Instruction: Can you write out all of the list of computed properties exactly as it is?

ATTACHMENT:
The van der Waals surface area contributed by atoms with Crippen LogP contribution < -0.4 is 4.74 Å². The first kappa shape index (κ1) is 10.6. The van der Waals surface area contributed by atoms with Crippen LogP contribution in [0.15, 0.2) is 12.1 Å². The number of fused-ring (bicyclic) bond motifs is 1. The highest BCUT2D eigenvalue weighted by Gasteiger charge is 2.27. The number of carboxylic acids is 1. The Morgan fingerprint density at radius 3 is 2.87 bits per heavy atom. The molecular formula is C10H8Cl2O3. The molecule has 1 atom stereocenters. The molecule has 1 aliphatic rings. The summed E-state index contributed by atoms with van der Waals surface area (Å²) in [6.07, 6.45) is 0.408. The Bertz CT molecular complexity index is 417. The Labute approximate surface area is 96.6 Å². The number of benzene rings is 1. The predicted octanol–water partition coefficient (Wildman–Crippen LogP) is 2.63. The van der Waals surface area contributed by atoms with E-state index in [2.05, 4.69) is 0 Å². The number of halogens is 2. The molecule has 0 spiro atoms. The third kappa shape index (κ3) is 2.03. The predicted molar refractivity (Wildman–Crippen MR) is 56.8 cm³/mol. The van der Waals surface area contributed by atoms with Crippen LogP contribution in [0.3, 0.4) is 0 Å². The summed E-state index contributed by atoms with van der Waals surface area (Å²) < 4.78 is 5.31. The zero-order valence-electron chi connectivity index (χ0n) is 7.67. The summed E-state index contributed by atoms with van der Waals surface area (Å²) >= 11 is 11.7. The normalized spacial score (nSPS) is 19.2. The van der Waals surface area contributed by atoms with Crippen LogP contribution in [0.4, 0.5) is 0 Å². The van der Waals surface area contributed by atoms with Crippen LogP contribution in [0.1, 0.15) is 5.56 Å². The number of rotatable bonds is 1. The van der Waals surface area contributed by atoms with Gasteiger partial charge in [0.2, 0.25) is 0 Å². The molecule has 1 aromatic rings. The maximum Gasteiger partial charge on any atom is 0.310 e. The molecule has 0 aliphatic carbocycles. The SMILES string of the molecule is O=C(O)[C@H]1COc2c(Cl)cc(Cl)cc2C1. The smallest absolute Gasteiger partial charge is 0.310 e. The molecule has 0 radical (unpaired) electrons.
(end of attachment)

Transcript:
The van der Waals surface area contributed by atoms with Crippen LogP contribution < -0.4 is 4.74 Å². The first kappa shape index (κ1) is 10.6. The van der Waals surface area contributed by atoms with Crippen LogP contribution in [0.15, 0.2) is 12.1 Å². The number of fused-ring (bicyclic) bond motifs is 1. The highest BCUT2D eigenvalue weighted by Gasteiger charge is 2.27. The number of carboxylic acids is 1. The Morgan fingerprint density at radius 3 is 2.87 bits per heavy atom. The molecular formula is C10H8Cl2O3. The molecule has 1 atom stereocenters. The molecule has 1 aliphatic rings. The summed E-state index contributed by atoms with van der Waals surface area (Å²) in [6.07, 6.45) is 0.408. The Bertz CT molecular complexity index is 417. The Labute approximate surface area is 96.6 Å². The number of benzene rings is 1. The predicted octanol–water partition coefficient (Wildman–Crippen LogP) is 2.63. The van der Waals surface area contributed by atoms with E-state index in [2.05, 4.69) is 0 Å². The number of halogens is 2. The molecule has 0 spiro atoms. The third kappa shape index (κ3) is 2.03. The predicted molar refractivity (Wildman–Crippen MR) is 56.8 cm³/mol. The van der Waals surface area contributed by atoms with Crippen LogP contribution in [0.3, 0.4) is 0 Å². The summed E-state index contributed by atoms with van der Waals surface area (Å²) < 4.78 is 5.31. The zero-order valence-electron chi connectivity index (χ0n) is 7.67. The summed E-state index contributed by atoms with van der Waals surface area (Å²) >= 11 is 11.7. The normalized spacial score (nSPS) is 19.2. The van der Waals surface area contributed by atoms with Crippen LogP contribution in [0.4, 0.5) is 0 Å². The van der Waals surface area contributed by atoms with Crippen LogP contribution in [0.1, 0.15) is 5.56 Å². The number of rotatable bonds is 1. The van der Waals surface area contributed by atoms with Gasteiger partial charge in [0.2, 0.25) is 0 Å². The molecule has 1 aromatic rings. The maximum Gasteiger partial charge on any atom is 0.310 e. The molecule has 0 aliphatic carbocycles. The SMILES string of the molecule is O=C(O)[C@H]1COc2c(Cl)cc(Cl)cc2C1. The smallest absolute Gasteiger partial charge is 0.310 e. The molecule has 0 radical (unpaired) electrons.